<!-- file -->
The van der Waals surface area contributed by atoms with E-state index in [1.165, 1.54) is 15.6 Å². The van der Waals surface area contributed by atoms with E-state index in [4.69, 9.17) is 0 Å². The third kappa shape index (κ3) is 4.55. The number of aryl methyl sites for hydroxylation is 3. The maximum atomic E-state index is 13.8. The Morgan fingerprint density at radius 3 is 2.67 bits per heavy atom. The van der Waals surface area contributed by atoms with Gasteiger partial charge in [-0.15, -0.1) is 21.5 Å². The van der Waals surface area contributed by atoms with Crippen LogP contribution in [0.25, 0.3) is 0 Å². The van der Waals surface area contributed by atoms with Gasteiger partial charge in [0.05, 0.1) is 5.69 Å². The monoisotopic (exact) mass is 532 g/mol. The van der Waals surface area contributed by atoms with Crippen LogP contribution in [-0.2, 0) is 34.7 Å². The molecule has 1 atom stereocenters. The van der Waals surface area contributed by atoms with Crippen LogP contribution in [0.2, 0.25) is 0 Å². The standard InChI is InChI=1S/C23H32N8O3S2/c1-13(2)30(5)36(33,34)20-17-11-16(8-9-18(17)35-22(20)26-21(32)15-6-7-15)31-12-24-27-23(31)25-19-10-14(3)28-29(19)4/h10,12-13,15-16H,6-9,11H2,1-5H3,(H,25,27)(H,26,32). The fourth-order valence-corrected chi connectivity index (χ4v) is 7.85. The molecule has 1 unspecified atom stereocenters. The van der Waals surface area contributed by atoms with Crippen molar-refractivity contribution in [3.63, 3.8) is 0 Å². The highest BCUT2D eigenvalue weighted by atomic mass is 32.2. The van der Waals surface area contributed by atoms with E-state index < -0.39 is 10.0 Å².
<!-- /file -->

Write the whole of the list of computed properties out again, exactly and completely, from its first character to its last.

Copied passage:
The van der Waals surface area contributed by atoms with E-state index in [1.165, 1.54) is 15.6 Å². The van der Waals surface area contributed by atoms with E-state index in [4.69, 9.17) is 0 Å². The third kappa shape index (κ3) is 4.55. The number of aryl methyl sites for hydroxylation is 3. The maximum atomic E-state index is 13.8. The Morgan fingerprint density at radius 3 is 2.67 bits per heavy atom. The van der Waals surface area contributed by atoms with Gasteiger partial charge in [-0.15, -0.1) is 21.5 Å². The van der Waals surface area contributed by atoms with Crippen LogP contribution in [0.25, 0.3) is 0 Å². The van der Waals surface area contributed by atoms with Gasteiger partial charge in [0.05, 0.1) is 5.69 Å². The monoisotopic (exact) mass is 532 g/mol. The van der Waals surface area contributed by atoms with Crippen LogP contribution in [-0.2, 0) is 34.7 Å². The molecule has 1 atom stereocenters. The van der Waals surface area contributed by atoms with Crippen LogP contribution in [0.2, 0.25) is 0 Å². The standard InChI is InChI=1S/C23H32N8O3S2/c1-13(2)30(5)36(33,34)20-17-11-16(8-9-18(17)35-22(20)26-21(32)15-6-7-15)31-12-24-27-23(31)25-19-10-14(3)28-29(19)4/h10,12-13,15-16H,6-9,11H2,1-5H3,(H,25,27)(H,26,32). The fourth-order valence-corrected chi connectivity index (χ4v) is 7.85. The molecule has 1 unspecified atom stereocenters. The van der Waals surface area contributed by atoms with Crippen molar-refractivity contribution in [3.63, 3.8) is 0 Å². The highest BCUT2D eigenvalue weighted by atomic mass is 32.2. The van der Waals surface area contributed by atoms with E-state index < -0.39 is 10.0 Å².